The Vancouver Canucks have been busy signing undrafted free agents over the past week, improving their depth at centre, defence, and now goaltending.
On Friday, the Canucks announced the signing of 22-year-old goaltender Nikita Tolopilo to a two-year, entry-level contract.
"We are excited to have agreed to terms with Nikita as we continue to build out our prospect pool and add to our organization's depth in goal," said general manager Patrik Allvin in a press release. "He provides a combination of tremendous size and skill and has developed well at the professional level the past two seasons in Sweden, serving as one of the more accomplished goaltenders in his league this year."
Tolopilo certainly has size on his side at 6’6” and 230 lbs and he’s coming off a breakout season in Sweden’s second tier of professional hockey, the HockeyAllsvenskan. While he had previously seen some success as a younger goaltender in the top Belarusian league, his transition to the HockeyAllvsenskan in the 2021-22 season was a bit rocky, with an .899 save percentage in his rookie year that was below the league average.
In the 2022-23 season, however, Tolopilo was one of the best goaltenders in the HockeyAllsvenskan, with a .924 save percentage that was fourth in the league while carrying a heavy load as the starter for Södertälje SK, playing 45 of their 55 games.
Tolopilo also seems to have that battling nature that Canucks goaltending coach Ian Clark prizes so much: the refusal to ever give up on making a save.
While Tolopilo’s size has obvious benefits, it also leads to some unique challenges. Like a lot of larger goaltenders, he sometimes struggles to close up gaps in his stance and can be beaten under the arms or through the five-hole.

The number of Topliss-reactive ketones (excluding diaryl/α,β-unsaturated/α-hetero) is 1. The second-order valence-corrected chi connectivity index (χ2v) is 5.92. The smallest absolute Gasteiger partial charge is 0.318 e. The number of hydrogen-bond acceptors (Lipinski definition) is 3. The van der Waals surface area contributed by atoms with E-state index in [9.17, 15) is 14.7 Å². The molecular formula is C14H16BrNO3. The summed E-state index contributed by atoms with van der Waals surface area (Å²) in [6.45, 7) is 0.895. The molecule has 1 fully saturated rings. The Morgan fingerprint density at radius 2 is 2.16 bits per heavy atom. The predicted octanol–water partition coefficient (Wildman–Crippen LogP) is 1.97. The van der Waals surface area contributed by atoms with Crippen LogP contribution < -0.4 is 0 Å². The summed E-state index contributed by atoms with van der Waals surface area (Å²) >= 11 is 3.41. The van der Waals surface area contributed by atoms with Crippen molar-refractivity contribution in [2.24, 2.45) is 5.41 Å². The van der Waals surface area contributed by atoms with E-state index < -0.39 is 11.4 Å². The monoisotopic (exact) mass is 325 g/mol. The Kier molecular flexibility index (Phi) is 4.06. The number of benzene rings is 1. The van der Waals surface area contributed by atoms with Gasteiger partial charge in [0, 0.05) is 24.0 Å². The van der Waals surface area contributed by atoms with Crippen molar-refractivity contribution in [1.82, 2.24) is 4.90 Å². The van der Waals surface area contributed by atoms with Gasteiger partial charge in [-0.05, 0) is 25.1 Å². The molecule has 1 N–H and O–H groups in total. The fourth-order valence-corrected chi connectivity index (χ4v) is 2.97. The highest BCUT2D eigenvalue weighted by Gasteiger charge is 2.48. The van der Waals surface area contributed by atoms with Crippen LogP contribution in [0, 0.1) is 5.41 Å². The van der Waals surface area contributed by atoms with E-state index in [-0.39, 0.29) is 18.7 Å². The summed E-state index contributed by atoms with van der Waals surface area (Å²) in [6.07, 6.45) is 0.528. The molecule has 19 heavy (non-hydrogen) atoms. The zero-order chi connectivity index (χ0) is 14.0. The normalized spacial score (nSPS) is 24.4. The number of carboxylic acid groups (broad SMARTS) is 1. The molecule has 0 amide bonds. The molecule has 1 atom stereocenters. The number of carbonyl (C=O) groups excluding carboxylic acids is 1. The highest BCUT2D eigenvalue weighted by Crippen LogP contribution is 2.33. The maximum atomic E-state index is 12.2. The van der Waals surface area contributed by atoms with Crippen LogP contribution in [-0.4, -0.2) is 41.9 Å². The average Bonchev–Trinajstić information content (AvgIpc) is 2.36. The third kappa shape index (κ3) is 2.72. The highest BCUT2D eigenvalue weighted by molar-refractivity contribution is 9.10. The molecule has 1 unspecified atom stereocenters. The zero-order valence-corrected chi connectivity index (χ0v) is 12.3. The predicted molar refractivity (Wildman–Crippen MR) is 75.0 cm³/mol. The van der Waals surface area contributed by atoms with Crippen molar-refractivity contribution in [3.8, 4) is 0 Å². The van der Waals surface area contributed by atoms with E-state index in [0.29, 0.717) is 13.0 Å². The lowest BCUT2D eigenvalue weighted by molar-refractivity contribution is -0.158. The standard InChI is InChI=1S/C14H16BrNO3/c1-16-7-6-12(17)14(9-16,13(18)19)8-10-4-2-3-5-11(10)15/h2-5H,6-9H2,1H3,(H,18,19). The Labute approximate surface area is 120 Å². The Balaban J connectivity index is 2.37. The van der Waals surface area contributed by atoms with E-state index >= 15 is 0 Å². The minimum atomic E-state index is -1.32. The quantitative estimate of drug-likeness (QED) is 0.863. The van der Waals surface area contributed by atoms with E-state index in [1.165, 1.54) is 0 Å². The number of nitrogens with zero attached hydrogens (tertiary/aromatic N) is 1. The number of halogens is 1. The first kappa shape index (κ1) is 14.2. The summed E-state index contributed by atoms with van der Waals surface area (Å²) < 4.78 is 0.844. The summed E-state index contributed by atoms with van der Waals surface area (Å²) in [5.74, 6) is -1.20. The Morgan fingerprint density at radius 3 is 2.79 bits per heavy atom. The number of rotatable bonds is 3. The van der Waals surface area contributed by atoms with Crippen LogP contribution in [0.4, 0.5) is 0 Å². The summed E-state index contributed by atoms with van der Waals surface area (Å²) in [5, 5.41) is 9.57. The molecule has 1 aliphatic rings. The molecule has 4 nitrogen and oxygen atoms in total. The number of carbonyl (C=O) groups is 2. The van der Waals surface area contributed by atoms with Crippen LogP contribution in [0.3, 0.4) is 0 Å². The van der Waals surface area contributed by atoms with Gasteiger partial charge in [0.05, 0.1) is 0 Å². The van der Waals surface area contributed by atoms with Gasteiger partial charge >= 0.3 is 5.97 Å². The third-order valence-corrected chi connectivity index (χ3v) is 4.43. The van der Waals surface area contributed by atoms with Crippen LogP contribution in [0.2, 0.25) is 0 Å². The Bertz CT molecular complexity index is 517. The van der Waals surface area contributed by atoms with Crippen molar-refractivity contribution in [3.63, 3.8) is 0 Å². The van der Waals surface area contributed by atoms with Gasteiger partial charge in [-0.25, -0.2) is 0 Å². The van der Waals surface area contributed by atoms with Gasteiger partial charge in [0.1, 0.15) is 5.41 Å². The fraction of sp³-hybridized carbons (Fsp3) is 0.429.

“The issues become especially apparent in games in which he is struggling with his tracking,” reads his scouting report from Greg Balloch at Elite Prospects. “He has a tendency to reach for shots and is opened up to being beaten on deflections and broken plays.”
That’s an area where Ian Clark will work with him in the future, as he did with Jacob Markstrom, who frequently struggled with a similar issue.
His scouting report praises his ability to take away the bottom of the net, as well as his post integration and his explosive movement off his posts. It also has positive things to say about his play against rush chances.
“He fares better off the rush than he does on plays with sustained zone time, like on the penalty kill,” says Balloch. “He makes smart reads in regards to his positioning off the rush, and understands how to use his size to give the shooters absolutely zero visual space in the net.”
With his excellent season in Sweden and an intriguing frame and skillset, Tolopilo seems like a promising prospect. It certainly seems like he was a popular figure with Södertälje.
The question is what’s next for Tolopilo? Will he be coming to North America next season to battle for a spot in net with the Abbotsford Canucks in the AHL? That seems the most likely landing spot for Tolopilo — backing up Arturs Silovs in the AHL — but perhaps he might be better served playing more as a starter in the ECHL or Sweden.
Tolopilo's agent, Andreas Johansson, seems certain that Tolopilo will be playing in North America next season. In an interview with HockeySverige, he said that it looks like Tolopilo will only be in Sweden for two years instead of the three he initially planned because of interest from the NHL. He also had some interesting things to say about the offers Tolopilo has received.
"These are not 'maybe' offers," said Johansson via Google Translate. "These are offers where you see him as a starter in the NHL in a couple of years. They have a plan. If it had been doubtful, we would have said no straight away and we have received such proposals as well."
In other words, if the Canucks didn't lay out a plan to Johansson and Tolopilo where there was the potential for Tolopilo to be a starter for the Canucks in the future, he wouldn't have signed.